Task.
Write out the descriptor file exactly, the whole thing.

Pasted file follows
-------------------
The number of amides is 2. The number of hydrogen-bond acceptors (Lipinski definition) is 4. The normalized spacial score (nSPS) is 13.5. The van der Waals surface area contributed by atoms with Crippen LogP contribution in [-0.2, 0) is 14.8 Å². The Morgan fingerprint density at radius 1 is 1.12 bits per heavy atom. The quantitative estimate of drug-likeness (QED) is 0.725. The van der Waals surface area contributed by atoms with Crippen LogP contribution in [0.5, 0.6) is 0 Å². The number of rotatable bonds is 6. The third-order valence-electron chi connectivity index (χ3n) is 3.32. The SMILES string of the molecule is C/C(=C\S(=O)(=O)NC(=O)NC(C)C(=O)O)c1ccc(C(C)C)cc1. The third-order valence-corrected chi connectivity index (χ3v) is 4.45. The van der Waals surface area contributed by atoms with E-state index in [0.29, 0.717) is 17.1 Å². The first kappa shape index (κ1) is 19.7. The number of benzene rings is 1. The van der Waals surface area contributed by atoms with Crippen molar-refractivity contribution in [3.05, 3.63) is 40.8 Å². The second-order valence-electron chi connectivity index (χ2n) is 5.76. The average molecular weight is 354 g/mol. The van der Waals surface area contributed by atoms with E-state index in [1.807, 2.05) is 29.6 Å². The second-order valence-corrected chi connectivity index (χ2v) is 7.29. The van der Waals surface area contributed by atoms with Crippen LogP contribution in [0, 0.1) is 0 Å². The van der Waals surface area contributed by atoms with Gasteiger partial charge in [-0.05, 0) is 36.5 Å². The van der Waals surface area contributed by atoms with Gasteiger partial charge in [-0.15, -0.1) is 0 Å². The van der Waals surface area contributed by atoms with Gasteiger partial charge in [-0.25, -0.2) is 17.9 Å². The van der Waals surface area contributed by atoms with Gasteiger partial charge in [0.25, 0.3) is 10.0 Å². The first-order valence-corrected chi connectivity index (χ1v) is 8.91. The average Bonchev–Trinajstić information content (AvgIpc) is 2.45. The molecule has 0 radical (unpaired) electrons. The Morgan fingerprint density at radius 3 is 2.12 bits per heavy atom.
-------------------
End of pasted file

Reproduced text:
The number of amides is 2. The number of hydrogen-bond acceptors (Lipinski definition) is 4. The normalized spacial score (nSPS) is 13.5. The van der Waals surface area contributed by atoms with Crippen LogP contribution in [-0.2, 0) is 14.8 Å². The Morgan fingerprint density at radius 1 is 1.12 bits per heavy atom. The quantitative estimate of drug-likeness (QED) is 0.725. The van der Waals surface area contributed by atoms with Crippen LogP contribution in [0.5, 0.6) is 0 Å². The number of rotatable bonds is 6. The third-order valence-electron chi connectivity index (χ3n) is 3.32. The SMILES string of the molecule is C/C(=C\S(=O)(=O)NC(=O)NC(C)C(=O)O)c1ccc(C(C)C)cc1. The third-order valence-corrected chi connectivity index (χ3v) is 4.45. The van der Waals surface area contributed by atoms with E-state index in [0.29, 0.717) is 17.1 Å². The first kappa shape index (κ1) is 19.7. The number of benzene rings is 1. The van der Waals surface area contributed by atoms with Crippen molar-refractivity contribution in [3.05, 3.63) is 40.8 Å². The second-order valence-electron chi connectivity index (χ2n) is 5.76. The average molecular weight is 354 g/mol. The van der Waals surface area contributed by atoms with E-state index in [1.807, 2.05) is 29.6 Å². The second-order valence-corrected chi connectivity index (χ2v) is 7.29. The van der Waals surface area contributed by atoms with Crippen LogP contribution in [0, 0.1) is 0 Å². The van der Waals surface area contributed by atoms with Gasteiger partial charge in [-0.05, 0) is 36.5 Å². The van der Waals surface area contributed by atoms with Gasteiger partial charge in [-0.15, -0.1) is 0 Å². The van der Waals surface area contributed by atoms with Gasteiger partial charge in [-0.25, -0.2) is 17.9 Å². The van der Waals surface area contributed by atoms with Gasteiger partial charge in [0.25, 0.3) is 10.0 Å². The first-order valence-corrected chi connectivity index (χ1v) is 8.91. The average Bonchev–Trinajstić information content (AvgIpc) is 2.45. The molecule has 0 radical (unpaired) electrons. The Morgan fingerprint density at radius 3 is 2.12 bits per heavy atom.